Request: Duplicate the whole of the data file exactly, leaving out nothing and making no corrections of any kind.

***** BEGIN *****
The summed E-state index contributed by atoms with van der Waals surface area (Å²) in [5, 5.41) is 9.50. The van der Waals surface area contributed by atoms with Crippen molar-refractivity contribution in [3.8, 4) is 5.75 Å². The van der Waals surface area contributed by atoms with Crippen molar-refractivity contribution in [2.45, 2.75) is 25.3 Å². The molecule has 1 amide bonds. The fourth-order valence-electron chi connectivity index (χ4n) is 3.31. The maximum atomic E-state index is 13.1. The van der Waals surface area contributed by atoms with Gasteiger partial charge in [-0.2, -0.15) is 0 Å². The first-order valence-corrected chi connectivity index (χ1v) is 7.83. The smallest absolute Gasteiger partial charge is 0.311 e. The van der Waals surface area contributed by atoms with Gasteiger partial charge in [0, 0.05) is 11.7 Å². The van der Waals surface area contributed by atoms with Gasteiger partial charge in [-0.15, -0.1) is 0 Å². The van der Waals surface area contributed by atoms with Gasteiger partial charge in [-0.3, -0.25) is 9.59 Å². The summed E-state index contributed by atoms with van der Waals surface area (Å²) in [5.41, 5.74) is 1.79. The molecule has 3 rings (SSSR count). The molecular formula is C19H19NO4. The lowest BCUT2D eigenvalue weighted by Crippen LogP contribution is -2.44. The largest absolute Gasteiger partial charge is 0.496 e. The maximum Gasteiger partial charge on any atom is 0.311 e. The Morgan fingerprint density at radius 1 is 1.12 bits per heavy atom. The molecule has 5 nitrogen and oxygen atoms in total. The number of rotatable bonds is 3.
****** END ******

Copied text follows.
The summed E-state index contributed by atoms with van der Waals surface area (Å²) in [5, 5.41) is 9.50. The van der Waals surface area contributed by atoms with Crippen molar-refractivity contribution in [3.8, 4) is 5.75 Å². The van der Waals surface area contributed by atoms with Crippen molar-refractivity contribution in [2.45, 2.75) is 25.3 Å². The molecule has 1 amide bonds. The fourth-order valence-electron chi connectivity index (χ4n) is 3.31. The maximum atomic E-state index is 13.1. The van der Waals surface area contributed by atoms with Gasteiger partial charge in [-0.2, -0.15) is 0 Å². The first-order valence-corrected chi connectivity index (χ1v) is 7.83. The smallest absolute Gasteiger partial charge is 0.311 e. The van der Waals surface area contributed by atoms with Gasteiger partial charge in [0, 0.05) is 11.7 Å². The van der Waals surface area contributed by atoms with Gasteiger partial charge in [-0.15, -0.1) is 0 Å². The van der Waals surface area contributed by atoms with Gasteiger partial charge in [-0.3, -0.25) is 9.59 Å². The summed E-state index contributed by atoms with van der Waals surface area (Å²) in [5.41, 5.74) is 1.79. The molecule has 3 rings (SSSR count). The molecular formula is C19H19NO4. The lowest BCUT2D eigenvalue weighted by Crippen LogP contribution is -2.44. The largest absolute Gasteiger partial charge is 0.496 e. The maximum Gasteiger partial charge on any atom is 0.311 e. The Morgan fingerprint density at radius 1 is 1.12 bits per heavy atom. The molecule has 5 nitrogen and oxygen atoms in total. The number of rotatable bonds is 3.